that's why its hard to find anny one dedicated to their works,or we do the best we can. getting really familiar with a subject is Key in doing a good job at it.
theres a lot to learn out there,many interesting subjects,and hobbies to enjoy
Payne
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Quote:
On 2007-11-14 22:51, Josh Riel wrote:

So, I wonder..... Perhaps "some among us" don't know half as much "they" delude "them"selves into believing?



I freely admit that I only know half of what I need to know. Fortunately for me it's the right half. Thus I can do no wrong as I don't know what wrong is.
"America's Foremost Satirical Magician" -- Jeff McBride.
Donal Chayce
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Quote:
On 2007-11-15 02:39, Whit Haydn wrote:
Watch the work.

Many people talk the talk.

Look at their work. Is it beautiful and sound and have integrity?

Would you be proud to present such magic? Would you want to see it again?

Don't listen to the crap you hear from those whose work you wouldn't look at twice.

Find the ones whose performances turn you on.

Those are the ones you should listen to when they talk about what they do.

They are the ones who walk the walk.

Not every magician is wrong. The ones you love are right.


Beautifully said. I couldn't agree more.
tommy
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Unofficially. Nothing you do is right. Smile
If there is a single truth about Magic, it is that nothing on earth so efficiently evades it.

Tommy
P.T. Murphy
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Quote:
On 2007-11-15 09:21, JackScratch wrote:
You can't always learn from a successful magician.


There is ALWAYS something to learn from every performance you watch, ALWAYS.
P.T. Murphy
www.ptmurphy.com
Andy the cardician
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Spot on - and even it the performance is bad, you learn what not to do.
Cards never lie
JackScratch
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Quote:
On 2007-11-15 16:19, P.T. Murphy wrote:
Quote:
On 2007-11-15 09:21, JackScratch wrote:
You can't always learn from a successful magician.


There is ALWAYS something to learn from every performance you watch, ALWAYS.


I understand what you are saying, and it doesn't counter what I'm saying. A "wrong way" sign may tell you where not to go, but it wont get you where you want to go. We learn from observation. We sometimes learn what works for us. We sometimes learn what works for other, but not for us. And sometimes we learn what doesn't work for anyone.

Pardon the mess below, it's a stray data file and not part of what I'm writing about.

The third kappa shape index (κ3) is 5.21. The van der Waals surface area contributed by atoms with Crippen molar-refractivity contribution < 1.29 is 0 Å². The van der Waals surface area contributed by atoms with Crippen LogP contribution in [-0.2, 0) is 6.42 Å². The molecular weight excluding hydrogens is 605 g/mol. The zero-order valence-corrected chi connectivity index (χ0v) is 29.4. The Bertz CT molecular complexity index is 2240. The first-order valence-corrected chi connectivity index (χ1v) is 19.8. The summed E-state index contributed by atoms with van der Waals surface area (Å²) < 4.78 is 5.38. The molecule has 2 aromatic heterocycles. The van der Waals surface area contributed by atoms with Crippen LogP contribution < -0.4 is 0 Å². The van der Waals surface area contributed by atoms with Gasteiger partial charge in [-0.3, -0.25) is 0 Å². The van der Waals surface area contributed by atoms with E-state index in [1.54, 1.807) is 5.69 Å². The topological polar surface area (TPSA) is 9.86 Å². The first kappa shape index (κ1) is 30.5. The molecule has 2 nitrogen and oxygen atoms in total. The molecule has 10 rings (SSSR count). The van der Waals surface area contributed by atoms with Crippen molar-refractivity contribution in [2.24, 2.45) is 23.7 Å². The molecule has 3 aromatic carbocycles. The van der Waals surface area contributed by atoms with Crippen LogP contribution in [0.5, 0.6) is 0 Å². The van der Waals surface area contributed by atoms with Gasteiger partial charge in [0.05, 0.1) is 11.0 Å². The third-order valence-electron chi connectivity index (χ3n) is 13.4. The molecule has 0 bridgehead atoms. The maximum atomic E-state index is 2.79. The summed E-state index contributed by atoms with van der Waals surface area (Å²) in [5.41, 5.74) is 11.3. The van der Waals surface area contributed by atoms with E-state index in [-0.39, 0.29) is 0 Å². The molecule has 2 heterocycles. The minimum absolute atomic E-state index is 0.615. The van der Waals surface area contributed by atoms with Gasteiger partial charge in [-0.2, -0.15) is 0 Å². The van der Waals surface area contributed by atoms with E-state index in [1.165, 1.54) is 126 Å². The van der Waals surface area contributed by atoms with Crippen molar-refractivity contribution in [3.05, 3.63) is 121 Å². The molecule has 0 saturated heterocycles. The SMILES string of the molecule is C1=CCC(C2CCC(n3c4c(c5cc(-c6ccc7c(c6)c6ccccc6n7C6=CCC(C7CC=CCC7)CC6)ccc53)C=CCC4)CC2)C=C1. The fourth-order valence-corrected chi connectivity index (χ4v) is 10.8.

Josh Riel
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I know I'm kind of odd. Maybe my sisters/Mothers/Brothers dyslexia rubbed off?

But I imagine that a successful magician, became successful somehow. Now, it might not be his magic, it might not be his personality, but something made him successful, and I would like to learn what it is.

Whatever the case I would be more interested in being taught by a successful magician, than one who is... otherwise. And one thing I have noticed from the magicians I respect most is that they seem to take pride in always learning.

However, as I have learned from many threads, learning from experienced people is wrong.
Magic is doing improbable things with odd items that, under normal circumstances, would be unnessecary and quite often undesirable.
Jonathan Townsend
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Quote:
On 2007-11-16 00:09, Josh Riel wrote:...I imagine that a successful magician, became successful somehow. Now, it might not be his magic, it might not be his personality, but something made him successful, and I would like to learn what it is...


Good question - and approach.

There's a process called modeling which has been formalized by the NLP folks which may serve your interests.

IMHO you would be well advised to learn some pacing and rapport skills before asking those you wish to learn from "how do you know when..." questions.
...to all the coins I've dropped here
erlandish
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Quote:
It's official! Everything we do is wrong.


Taken from Mad Magazine...

Lone Ranger: "Indians! Indians all around us! Well, Tonto, ol' Kemo Sabe, it looks like we're finished!"
Tonto: "What you mean: WE?"
The Jester Extraordinaire : bderland.com
Ye Olde Magick Blogge : erlandish.blogspot.com